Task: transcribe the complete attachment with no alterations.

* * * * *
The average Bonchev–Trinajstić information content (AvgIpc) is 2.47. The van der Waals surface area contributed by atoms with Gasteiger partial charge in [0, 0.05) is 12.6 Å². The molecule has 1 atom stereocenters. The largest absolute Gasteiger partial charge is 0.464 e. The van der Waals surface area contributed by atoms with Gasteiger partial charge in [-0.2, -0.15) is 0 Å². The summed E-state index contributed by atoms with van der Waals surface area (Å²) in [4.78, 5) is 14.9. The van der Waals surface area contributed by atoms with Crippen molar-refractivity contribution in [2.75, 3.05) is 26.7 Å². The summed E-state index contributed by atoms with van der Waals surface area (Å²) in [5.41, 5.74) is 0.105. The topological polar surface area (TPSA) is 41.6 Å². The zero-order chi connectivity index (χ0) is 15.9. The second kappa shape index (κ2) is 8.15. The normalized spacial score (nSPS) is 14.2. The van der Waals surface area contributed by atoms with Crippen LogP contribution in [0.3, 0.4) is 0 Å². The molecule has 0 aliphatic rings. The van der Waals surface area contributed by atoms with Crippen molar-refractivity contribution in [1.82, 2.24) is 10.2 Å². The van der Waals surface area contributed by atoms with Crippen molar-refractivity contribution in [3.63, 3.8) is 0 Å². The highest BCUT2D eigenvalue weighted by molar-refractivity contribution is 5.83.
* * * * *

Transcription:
The average Bonchev–Trinajstić information content (AvgIpc) is 2.47. The van der Waals surface area contributed by atoms with Gasteiger partial charge in [0, 0.05) is 12.6 Å². The molecule has 1 atom stereocenters. The largest absolute Gasteiger partial charge is 0.464 e. The van der Waals surface area contributed by atoms with Gasteiger partial charge in [-0.2, -0.15) is 0 Å². The summed E-state index contributed by atoms with van der Waals surface area (Å²) in [4.78, 5) is 14.9. The van der Waals surface area contributed by atoms with Crippen molar-refractivity contribution in [2.75, 3.05) is 26.7 Å². The summed E-state index contributed by atoms with van der Waals surface area (Å²) in [5.41, 5.74) is 0.105. The topological polar surface area (TPSA) is 41.6 Å². The zero-order chi connectivity index (χ0) is 15.9. The second kappa shape index (κ2) is 8.15. The normalized spacial score (nSPS) is 14.2. The van der Waals surface area contributed by atoms with Crippen LogP contribution in [0.3, 0.4) is 0 Å². The molecule has 0 aliphatic rings. The van der Waals surface area contributed by atoms with Crippen molar-refractivity contribution in [1.82, 2.24) is 10.2 Å². The van der Waals surface area contributed by atoms with Crippen molar-refractivity contribution in [3.63, 3.8) is 0 Å². The highest BCUT2D eigenvalue weighted by molar-refractivity contribution is 5.83.